In college, I had a particular interest in brain function and how it impacts behavior and the ability to learn. I had volunteered in a behavior modification classroom that attempted to help children with schizophrenia and autism. The program was based on earning rewards for improved behavior. From my experience in this classroom the technique worked well.
When I began teaching kindergarten in a regular classroom, my challenges were academic as well as behavioral. Some of the children grasped lesson content right away while others took weeks longer to learn the same material. Some of them consistently confused letters in words, substituting “red” for “read” and “take” for “talk”. I assumed that the difference in learning was based solely on maturity and IQ. It wasn’t until I had children that I learned I was mistaken.
Of my two oldest daughters, the first had no problems learning to read. She breezed through kindergarten and into first grade easily reading whatever was put in front of her. My second daughter had no such luck. She struggled through a set of beginning phonics readers while trying to avoid reading in any way she could. I thought she needed more time. After all, not every child catches on right away. First grade was a repeat of the struggle and by second grade her teacher was worried about sending her on to third grade.
Drawing on my teaching background, I tried every way I knew to help her. We spent hours practicing her spelling and reading and yet she still struggled. Her brain simply wasn’t able to make sense of words that looked different to her than they did to me.
Not only was reading hard, but learning the rules for spelling eluded her. No matter how many times we practiced, she spelled words the way they sounded, uv for “of” and “wut” for “what”. Though she’d had a slight delay in expressing oral language as a toddler, as a second-grader she displayed high level oral language skills and struggled only with the written language skills of reading and spelling.
I wasn’t sure where to turn when a friend with a specialty in learning disorders offered to test my daughter. She discovered the problem that was holding her back. The discrepancy between her oral language and reading and spelling skills along with her inability to remember the quantity of items or colors of objects in a naming test suggested the possibility of dyslexia. With a name for her problem, I was determined to find an effective way to help her since her difficulty was affecting her self-esteem. She compared herself with her friends that excelled academically. Their success made her feel as though she wasn’t intelligent.
I could sympathize with parents who blame themselves for failing to help their child after hours of effort. I began to research and discovered this interesting information.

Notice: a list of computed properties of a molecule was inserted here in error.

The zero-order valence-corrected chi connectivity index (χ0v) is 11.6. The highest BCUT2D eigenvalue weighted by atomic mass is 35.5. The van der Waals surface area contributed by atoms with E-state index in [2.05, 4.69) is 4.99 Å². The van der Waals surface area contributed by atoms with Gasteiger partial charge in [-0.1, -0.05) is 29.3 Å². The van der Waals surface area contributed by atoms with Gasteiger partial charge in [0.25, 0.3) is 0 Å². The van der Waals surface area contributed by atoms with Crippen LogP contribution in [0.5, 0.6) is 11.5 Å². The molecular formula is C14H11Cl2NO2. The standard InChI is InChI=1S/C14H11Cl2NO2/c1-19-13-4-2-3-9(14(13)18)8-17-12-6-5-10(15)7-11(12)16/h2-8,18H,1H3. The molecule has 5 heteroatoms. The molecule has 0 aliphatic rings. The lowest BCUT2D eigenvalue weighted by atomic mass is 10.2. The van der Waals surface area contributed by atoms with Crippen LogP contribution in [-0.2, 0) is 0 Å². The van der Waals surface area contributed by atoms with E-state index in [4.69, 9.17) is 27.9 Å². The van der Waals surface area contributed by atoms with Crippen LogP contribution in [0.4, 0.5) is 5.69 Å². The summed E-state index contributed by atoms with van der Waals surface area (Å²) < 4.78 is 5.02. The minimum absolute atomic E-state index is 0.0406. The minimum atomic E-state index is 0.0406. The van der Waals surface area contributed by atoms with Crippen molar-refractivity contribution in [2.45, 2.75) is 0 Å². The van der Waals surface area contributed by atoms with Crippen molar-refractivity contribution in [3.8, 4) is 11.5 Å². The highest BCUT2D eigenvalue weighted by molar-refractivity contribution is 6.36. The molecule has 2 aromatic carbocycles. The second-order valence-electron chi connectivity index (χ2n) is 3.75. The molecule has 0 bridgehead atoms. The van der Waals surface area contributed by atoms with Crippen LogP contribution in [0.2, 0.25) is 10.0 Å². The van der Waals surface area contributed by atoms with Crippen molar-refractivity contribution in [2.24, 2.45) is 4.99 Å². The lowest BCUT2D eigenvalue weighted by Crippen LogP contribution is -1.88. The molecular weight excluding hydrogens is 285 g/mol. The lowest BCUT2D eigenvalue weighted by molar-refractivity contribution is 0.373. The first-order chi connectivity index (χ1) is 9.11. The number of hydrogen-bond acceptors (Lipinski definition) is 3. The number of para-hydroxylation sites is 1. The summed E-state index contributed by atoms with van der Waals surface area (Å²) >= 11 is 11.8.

The brain regions that work together to process sounds and images used in reading are called the neural network. This involves the left hemisphere of the brain. Individuals with dyslexia appear to have less activity and gray matter in the left hemisphere.
With correct intervention, the brain can change. According to the International Dyslexia Association, brain imaging studies performed on individuals with dyslexia showed changes after they received reading instruction. Effective interventions may even lead to lasting positive changes in the brain.
Dyslexics may use brain regions that process written language differently than those without the disorder.
Many researchers suspect that the brain areas that control language play a critical role. One of these areas that come up in studies is the angular gyrus which is located toward the back of the brain. The angular gyrus translates the multitude of words and letters we encounter in day-to-day life into language.
Some scientists speculate that dyslexics use the area inadequately and may compensate by using other brain areas, such as the inferior frontal gyrus, which is located in the front of the brain, and is associated with spoken language. For example, dyslexics who say the words they are reading under their breath may rely heavily on this area to get through a passage of text, according to one theory.
“Several imaging studies of reading and language skills show that the angular gyrus (AG) is involved in dyslexia. One group of researchers currently is studying how dyslexics perform pig latin tasks compared to normal readers. Pig latin requires dissecting and reordering the sounds within a word. For example, if a word begins with a consonant, the first letter is moved to the end of the word and “ay” is added. “Pig” becomes “igpay.” It is a difficult test for dyslexics because it challenges their ability to sound out written words as well as their memory skills. The image above shows that activity in the AG is increased in a normal reader who performs the pig latin task. The researchers suspect that the activity will be lower in dyslexic readers.” Brain Briefings April 1999 http://www.neuroanatomy.wisc.edu/selflearn/Dyslexia.htm
Image by Guinevere Eden, D.Phil, Georgetown University. For more information please contact Leah Ariniello, Science Writer, Society for Neuroscience, 11 Dupont Circle, NW, Suite 500, Washington DC 20036.
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